Conversations, VOLUME 12

Lenten Book Conversation – Part 6: Abraham Joshua Heschel’s The Sabbath

Part Six of our Lent Book Conversation!

We are reading:

The Sabbath
Abraham Joshua Heschel

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*** It’s not too late to join in!


(If you are running behind, you are still welcome
to contribute the previous conversation)

Reading:  Chapters X – Epilogue (pages 86-101)

Facilitator: Joshua Hale

Joshua compiled the following discussion questions, and will be facilitating our conversation in the comments below.

These questions are intended to get conversation rolling. Please feel free to ask your own questions, or make your own observations, about this week’s reading in the comment section below.

Chapters 10 – Epilogue:

Chapter 10: “To Covet Time”

    1. The Sabbath, Heschel writes, “is not holy away from us. It is holy unto us” (87). In your practice of sabbath-keeping, how has this been realized? Is there a relationship between Heschel’s understanding of the Sabbath, and Jesus’ rationale that “The sabbath was made for humankind, and not humankind for the sabbath” (Mark 2:27)?

    3. Heschel sees additional, substantial import is given to human dignity and possibility: the soul is added or its capacity enlarged; a light emanates from the person, more substantial than
      mundane, workaday materiality; rabbis are taller, en-rosed, or revealed in sanctified countenance. How does the Sabbath materialize tangibly when you practice it, by yourself or in
      community? Of what does sabbath-keeping’s ability to magnify human life consist?

    5. Heschel says the first and tenth commandments bookend the Ten Words by invoking freedom, from God’s saving action in the Exodus (outer liberty) to renouncing possessiveness
      (inner liberty). Is keeping the Sabbath something liberating or constraining in your life? How has your posture to/in the Sabbath changed over time?

    7. While coveting things is forbidden by the tenth commandment, a Genesis account in Aramaic calls the Sabbath Hemdat Yamim, “a day to be coveted” (91, 117n14). Does that feel right to your soul and life? Do you long for, desire, even covet the Sabbath
    Epilogue, “To Sanctify Time”

    1. 5. In keeping with the distinctiveness of both space and time, Heschel says we “may pray to God equally at all places, but God does not speak to man at all times” (96). Have you found this to be true? How might experiential phenomena such as “thin places” in Celtic tradition respond to Heschel?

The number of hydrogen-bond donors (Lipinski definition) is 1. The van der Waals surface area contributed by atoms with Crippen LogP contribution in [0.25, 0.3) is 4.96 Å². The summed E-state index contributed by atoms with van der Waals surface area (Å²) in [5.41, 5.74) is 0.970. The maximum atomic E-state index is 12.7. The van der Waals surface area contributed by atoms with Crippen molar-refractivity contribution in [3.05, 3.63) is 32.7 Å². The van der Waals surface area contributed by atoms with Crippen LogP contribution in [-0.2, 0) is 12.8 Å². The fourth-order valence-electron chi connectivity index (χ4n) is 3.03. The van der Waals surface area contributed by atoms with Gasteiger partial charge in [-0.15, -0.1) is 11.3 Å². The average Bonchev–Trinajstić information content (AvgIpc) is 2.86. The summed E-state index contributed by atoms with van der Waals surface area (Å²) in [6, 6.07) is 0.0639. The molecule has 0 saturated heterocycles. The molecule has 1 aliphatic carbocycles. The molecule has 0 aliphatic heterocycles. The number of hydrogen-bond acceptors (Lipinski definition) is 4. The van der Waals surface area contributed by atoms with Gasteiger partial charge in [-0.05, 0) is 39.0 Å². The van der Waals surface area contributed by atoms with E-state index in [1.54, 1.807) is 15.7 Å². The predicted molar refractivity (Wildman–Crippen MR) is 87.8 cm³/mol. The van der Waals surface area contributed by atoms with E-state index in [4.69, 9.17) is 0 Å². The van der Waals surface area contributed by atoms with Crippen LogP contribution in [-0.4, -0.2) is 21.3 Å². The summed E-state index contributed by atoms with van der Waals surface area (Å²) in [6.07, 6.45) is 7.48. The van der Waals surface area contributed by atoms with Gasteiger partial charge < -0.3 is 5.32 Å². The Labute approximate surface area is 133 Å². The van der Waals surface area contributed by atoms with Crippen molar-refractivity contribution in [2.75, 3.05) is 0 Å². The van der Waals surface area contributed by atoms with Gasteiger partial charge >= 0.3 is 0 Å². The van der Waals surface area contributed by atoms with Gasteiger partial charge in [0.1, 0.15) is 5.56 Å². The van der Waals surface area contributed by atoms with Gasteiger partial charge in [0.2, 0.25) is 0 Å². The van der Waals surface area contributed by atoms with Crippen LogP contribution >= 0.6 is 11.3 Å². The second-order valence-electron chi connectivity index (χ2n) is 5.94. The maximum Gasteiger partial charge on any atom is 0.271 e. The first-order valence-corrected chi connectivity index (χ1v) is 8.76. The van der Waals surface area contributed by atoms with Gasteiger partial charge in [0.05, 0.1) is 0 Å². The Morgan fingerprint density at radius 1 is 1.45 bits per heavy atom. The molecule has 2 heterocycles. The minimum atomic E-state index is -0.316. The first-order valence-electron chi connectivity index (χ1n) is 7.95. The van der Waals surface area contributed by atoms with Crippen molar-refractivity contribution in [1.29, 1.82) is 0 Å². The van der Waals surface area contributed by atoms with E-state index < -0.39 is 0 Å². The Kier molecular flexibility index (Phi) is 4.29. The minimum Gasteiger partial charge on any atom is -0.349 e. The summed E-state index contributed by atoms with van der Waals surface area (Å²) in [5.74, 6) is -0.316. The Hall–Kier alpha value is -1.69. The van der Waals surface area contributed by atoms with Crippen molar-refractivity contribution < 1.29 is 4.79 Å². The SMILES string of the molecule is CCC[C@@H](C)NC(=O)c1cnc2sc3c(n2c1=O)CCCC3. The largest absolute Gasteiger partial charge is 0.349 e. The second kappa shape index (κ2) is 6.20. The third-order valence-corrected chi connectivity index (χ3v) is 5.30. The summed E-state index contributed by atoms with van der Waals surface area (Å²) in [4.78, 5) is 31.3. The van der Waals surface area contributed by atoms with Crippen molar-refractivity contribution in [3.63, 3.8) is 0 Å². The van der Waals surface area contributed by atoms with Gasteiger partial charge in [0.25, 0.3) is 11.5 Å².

6. R.S. Thomas’s poem “The Bright Field” is one example among many that expresses a Heschelian insight into the value of something deemed transient, naming “a brightness/that seemed as transitory as your youth/once, but is the eternity that awaits you.” Is time fleeting and evanescent, or have you found it otherwise?

    3. 7. Looking back over the whole book, what has Heschel unveiled or revealed for you? How has the art, the text, the method or meaning made a difference to you?


Logistics of our Conversation:

Our conversation will unfold in the comment section below. Feel free to answer any of the above questions or to ask your own questions or add your observations about the reading. If you are adding a new question / observation, please do so as a new comment, not as a reply to another comment. If you are responding to someone else’s comment, please use “REPLY” instead of responding in a new top-level comment.  

If you have not left a comment on the ERB website before, your first comment will have to be moderated, and may take up to 24 hours to appear. But once you have an approved comment, you will generally be able to post without moderation.

Feel free to disagree with other participants, but do so with gentleness and respect. Comments that do not follow this rule of thumb may be deleted.

Check in often to see how the conversation is going. (Unfortunately, we do not have the technological capacity to email you when new comments are added)

About our facilitator:

Joshua Hale is the pastor of First United Methodist Church of Liberty, Texas, an inveterate reader, and a periodic pilgrim [saunterer, backpacker, outdoor-nature-spiritual-walker]. Josh’s wife Christie is also an
ordained UMC elder, and they have four brilliant and delightfully odd children together. If his Twitter @expatminister was yet another child, it would be starting middle school in August; his Facebook author page, however, is a newborn…and he’s almost as terrified to bring it into the world as with any of his human offspring, so help stave off the imposter syndrome by liking Josh Hale: ExpatFaith, and by commenting below!


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C. Christopher Smith is the founding editor of The Englewood Review of Books. He is also author of a number of books, including most recently How the Body of Christ Talks: Recovering the Practice of Conversation in the Church (Brazos Press, 2019). Connect with him online at:

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